BBQ4Life serves up some of the best ribs in town with a dry rub and glaze, and a side of barbecue sauce if you’re so inclined.

BBQ4Lifestyle serves up some of the ideal ribs in city with a dry rub and glaze, and a aspect of barbecue sauce if you are so inclined.

Statesman file

When it comes to barbecue, Idahoans have a meaty selection.

Choices range from ubiquitous national chains to mom-and-pop joints and roadside shacks.

But one Gem State restaurant smokes all others, according to a new Yelp analysis. And, strangely, you don’t have to be a meat eater for it to make your mouth water.

BBQ4Life, 930 S. Vista Ave. in Boise, is the ’cue king in Idaho. The restaurant was highlighted in an article from global news publication Insider about the “Best BBQ Restaurant in Every State,” created in conjunction with Yelp.

A family-owned outfit, BBQ4Life serves an array of smoked meats. And vegan fare.

Yes, vegan.

The dichotomy has been part of the restaurant’s DNA since its start. BBQLife celebrated its eighth anniversary at Vista Village strip mall last fall, but its roots go back 10 years to a food truck called B-Hive BBQ & Vegan.

BBQ4Life offers an array of smoked meats, plus vegan dishes.
BBQ4Existence presents an array of smoked meats, plus vegan dishes. BBQ4Lifetime/Instagram

Plant-based food is not an afterthought. It’s a significant part of the restaurant’s marketing on social media. You’ll find menu options such as the popular Smoked Tempeh Sandwich ($13 with side). Or try the Mushroom Mozzarella Burger ($14 with side) or Vegan Nachos ($16). And when there are meaty-sounding specials such as Chili Cheese Fries, those get offered regular or vegan.

But this is a barbecue joint, right? Carnivore-leaning diners definitely will find BBQ4Life’s pecan-wood-smoked meats tantalizing. The menu includes a ton of sandwich options priced starting at $11.50 for Pulled Pork up to $17 for Tri-Tip. (All come with a side.) You also can order solo meats. Or just go for the 2 Meat Plate & 1 Side ($18), which includes choice of two of the following proteins: 1/4-pound pulled pork, a pepperjack bratwurst link, 1/4-pound pastrami, 1/4-pound tri-tip or three ribs.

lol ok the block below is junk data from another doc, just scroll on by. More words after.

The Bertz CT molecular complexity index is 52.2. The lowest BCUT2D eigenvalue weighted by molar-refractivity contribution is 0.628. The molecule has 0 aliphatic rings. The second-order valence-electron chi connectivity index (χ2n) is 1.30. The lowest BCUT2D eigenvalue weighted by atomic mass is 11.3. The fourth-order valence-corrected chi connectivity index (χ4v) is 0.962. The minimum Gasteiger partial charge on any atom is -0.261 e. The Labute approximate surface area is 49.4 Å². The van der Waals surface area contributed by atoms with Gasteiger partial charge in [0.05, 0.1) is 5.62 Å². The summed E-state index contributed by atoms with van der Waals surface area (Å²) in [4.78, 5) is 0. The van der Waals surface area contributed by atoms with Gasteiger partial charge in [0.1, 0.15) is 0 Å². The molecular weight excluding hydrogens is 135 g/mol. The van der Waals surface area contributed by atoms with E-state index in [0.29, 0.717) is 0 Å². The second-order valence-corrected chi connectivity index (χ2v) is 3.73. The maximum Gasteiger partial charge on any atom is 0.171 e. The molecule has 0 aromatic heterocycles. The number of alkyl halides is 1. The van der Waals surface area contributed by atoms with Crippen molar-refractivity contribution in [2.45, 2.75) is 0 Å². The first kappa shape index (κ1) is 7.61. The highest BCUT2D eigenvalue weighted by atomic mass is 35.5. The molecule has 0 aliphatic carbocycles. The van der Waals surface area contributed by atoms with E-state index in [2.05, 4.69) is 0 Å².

BBQ4Life might not offer the diverse meat selection of a larger, more traditional barbecue destination, but it has found a niche.

“Pulled pork and BBQ sauce on nachos? What were they thinking?” wrote one Yelp reviewer. “Thinking in a very creative and wonderful way. So tasty and so good. Combine that with such a very helpful and friendly staff — and owner — and you have a plus, plus, plus review.”

“In my eight years of being vegan I have never found such amazing BBQ,” wrote another. “It was so delicious I made my boyfriend try it to confirm it was vegan. They smoke the tempeh and it legit tasted like brisket.”

The Half Pork & Half Tri-Tip sandwich ($16) is “the best of both worlds on one roll,” the menu explains.
The Half Pork & Fifty percent Tri-Idea sandwich ($16) is “the very best of both worlds on one roll,” the menu explains. Darin Oswald Statesman file

Wondering about the methodology used by Yelp, the long-running, crowd-sourced reviews site? Here’s the scoop, according to a Yelp public-relations specialist’s email:

“This is an all-time list of the top barbecue restaurant in every state, according to Yelp. To determine the best barbecue restaurant in every state, Yelp identified businesses in the restaurant category with a large concentration of reviews mentioning ‘barbecue,’ then ranked those spots using a number of factors, including the total volume and ratings of reviews mentioning those keywords. When available, all of the businesses listed also have a passing health score and are marked open as of March 13, 2023.”

This tale was originally printed March 28, 2023, 1:55 PM.

Associated stories from Idaho Statesman

An leisure reporter and columnist, Michael Deeds chronicles the Boise excellent daily life: dining places, concert events, society, interesting things. Deeds materialized at the Idaho Statesman as an intern in 1991 prior to using on roles together with sportswriter, features editor and new music critic. Around the years, his freelance function has ranged from composing album testimonials for The Washington Write-up to hyping Boise in that airline magazine you remaining on the plane. Deeds has a bachelor’s degree in information-editorial journalism from the College of Nebraska.

By Taba